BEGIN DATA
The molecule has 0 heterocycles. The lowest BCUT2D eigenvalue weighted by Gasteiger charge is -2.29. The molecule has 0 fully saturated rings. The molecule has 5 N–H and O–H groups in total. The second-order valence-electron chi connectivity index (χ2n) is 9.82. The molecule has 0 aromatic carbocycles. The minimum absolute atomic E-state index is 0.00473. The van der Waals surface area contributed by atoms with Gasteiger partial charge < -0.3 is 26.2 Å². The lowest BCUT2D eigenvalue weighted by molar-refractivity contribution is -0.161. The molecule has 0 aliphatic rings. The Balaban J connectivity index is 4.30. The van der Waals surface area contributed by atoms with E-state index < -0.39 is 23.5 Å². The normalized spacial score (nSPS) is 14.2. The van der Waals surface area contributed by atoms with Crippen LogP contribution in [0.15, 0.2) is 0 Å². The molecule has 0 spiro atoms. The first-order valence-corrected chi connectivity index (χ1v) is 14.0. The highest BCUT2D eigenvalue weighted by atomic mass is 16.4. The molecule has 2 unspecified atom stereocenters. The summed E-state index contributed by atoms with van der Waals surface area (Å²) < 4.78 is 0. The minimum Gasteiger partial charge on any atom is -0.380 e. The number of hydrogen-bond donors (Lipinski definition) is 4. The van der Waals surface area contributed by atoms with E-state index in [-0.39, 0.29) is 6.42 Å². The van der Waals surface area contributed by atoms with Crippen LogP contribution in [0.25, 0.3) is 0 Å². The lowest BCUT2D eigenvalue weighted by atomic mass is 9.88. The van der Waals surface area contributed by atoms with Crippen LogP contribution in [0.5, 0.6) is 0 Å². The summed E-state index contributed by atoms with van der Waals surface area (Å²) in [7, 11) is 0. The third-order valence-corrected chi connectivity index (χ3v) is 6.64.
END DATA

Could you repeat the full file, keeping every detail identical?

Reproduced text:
The molecule has 0 heterocycles. The lowest BCUT2D eigenvalue weighted by Gasteiger charge is -2.29. The molecule has 0 fully saturated rings. The molecule has 5 N–H and O–H groups in total. The second-order valence-electron chi connectivity index (χ2n) is 9.82. The molecule has 0 aromatic carbocycles. The minimum absolute atomic E-state index is 0.00473. The van der Waals surface area contributed by atoms with Gasteiger partial charge < -0.3 is 26.2 Å². The lowest BCUT2D eigenvalue weighted by molar-refractivity contribution is -0.161. The molecule has 0 aliphatic rings. The Balaban J connectivity index is 4.30. The van der Waals surface area contributed by atoms with E-state index < -0.39 is 23.5 Å². The normalized spacial score (nSPS) is 14.2. The van der Waals surface area contributed by atoms with Crippen LogP contribution in [0.15, 0.2) is 0 Å². The molecule has 0 spiro atoms. The first-order valence-corrected chi connectivity index (χ1v) is 14.0. The highest BCUT2D eigenvalue weighted by atomic mass is 16.4. The molecule has 2 unspecified atom stereocenters. The summed E-state index contributed by atoms with van der Waals surface area (Å²) < 4.78 is 0. The minimum Gasteiger partial charge on any atom is -0.380 e. The number of hydrogen-bond donors (Lipinski definition) is 4. The van der Waals surface area contributed by atoms with E-state index in [-0.39, 0.29) is 6.42 Å². The van der Waals surface area contributed by atoms with Crippen LogP contribution in [0.25, 0.3) is 0 Å². The lowest BCUT2D eigenvalue weighted by atomic mass is 9.88. The van der Waals surface area contributed by atoms with Crippen LogP contribution in [0.5, 0.6) is 0 Å². The summed E-state index contributed by atoms with van der Waals surface area (Å²) in [7, 11) is 0. The third-order valence-corrected chi connectivity index (χ3v) is 6.64.